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Aroma characterization of tangerine hybrids by gas-chromatography–olfactometry and sensory evaluation


  • Part of this work was presented at the Florida State Horticultural Meeting, 1–2 June 2009. This article is a US Government work and is in the public domain in the USA.


BACKGROUND: Tangerines have a distinct flavor among citrus fruit. However, information on tangerine volatiles remains limited. Volatile compounds from a breeding population of tangerines were earlier identified by gas chromatography–mass spectrometry. In this study, five hybrids with a distinct volatile profile were analyzed by gas-chromatography–olfactometry (GC-O) and descriptive sensory analysis.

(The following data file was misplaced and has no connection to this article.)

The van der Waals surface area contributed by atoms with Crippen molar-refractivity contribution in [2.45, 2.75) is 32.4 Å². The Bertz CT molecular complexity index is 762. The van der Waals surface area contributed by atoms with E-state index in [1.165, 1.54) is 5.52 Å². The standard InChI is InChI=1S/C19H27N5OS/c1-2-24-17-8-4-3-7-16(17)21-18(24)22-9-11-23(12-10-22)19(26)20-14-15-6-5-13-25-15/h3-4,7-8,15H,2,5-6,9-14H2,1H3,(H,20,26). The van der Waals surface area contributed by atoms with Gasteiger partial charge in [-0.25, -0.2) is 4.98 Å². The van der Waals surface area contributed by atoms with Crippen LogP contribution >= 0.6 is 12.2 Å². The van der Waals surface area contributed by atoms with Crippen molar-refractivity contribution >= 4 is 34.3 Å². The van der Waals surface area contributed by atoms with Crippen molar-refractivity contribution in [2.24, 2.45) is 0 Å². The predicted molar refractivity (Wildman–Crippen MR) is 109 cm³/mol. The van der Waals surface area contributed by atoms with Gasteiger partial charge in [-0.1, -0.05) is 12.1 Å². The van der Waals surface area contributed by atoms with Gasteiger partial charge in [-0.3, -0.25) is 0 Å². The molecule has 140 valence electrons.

RESULTS: Forty-nine aroma active compounds were found in a consensus by GC-O. Aldehydes were the most important group with odor activity, as well as monoterpenes, esters, alcohols and ketones. 1,8-Cineole, β-myrcene, (E,E)-2,4-nonadienal, hexanal, ethyl-2-methylbutanoate, and linalool were perceived with high intensity in most samples. Two ‘Clementine’ × ‘Minneola’ and one ‘Fortune’ × ‘Murcott’ hybrids with tangerine, sulfury and woody/spicy flavors had aroma active compounds with terpeney, fatty/vegetable and metallic/rubber descriptors. A tangerine with ‘Valencia’ orange in its parentage had a characteristic orange flavor, which could be explained by esters and ketones, high in fruity and floral odor intensities. A hybrid of unknown origin had a distinct fruity–non-citrus and pumpkin/fatty flavor; that sample had the lowest amount of aroma-active volatiles, with the least compounds with terpeney odors.

CONCLUSION: There was no one compound characteristic of tangerine flavor. Nevertheless, each sample sensory characteristic could be explained by a set of aroma-active volatile compounds. Published 2011 by John Wiley & Sons, Ltd.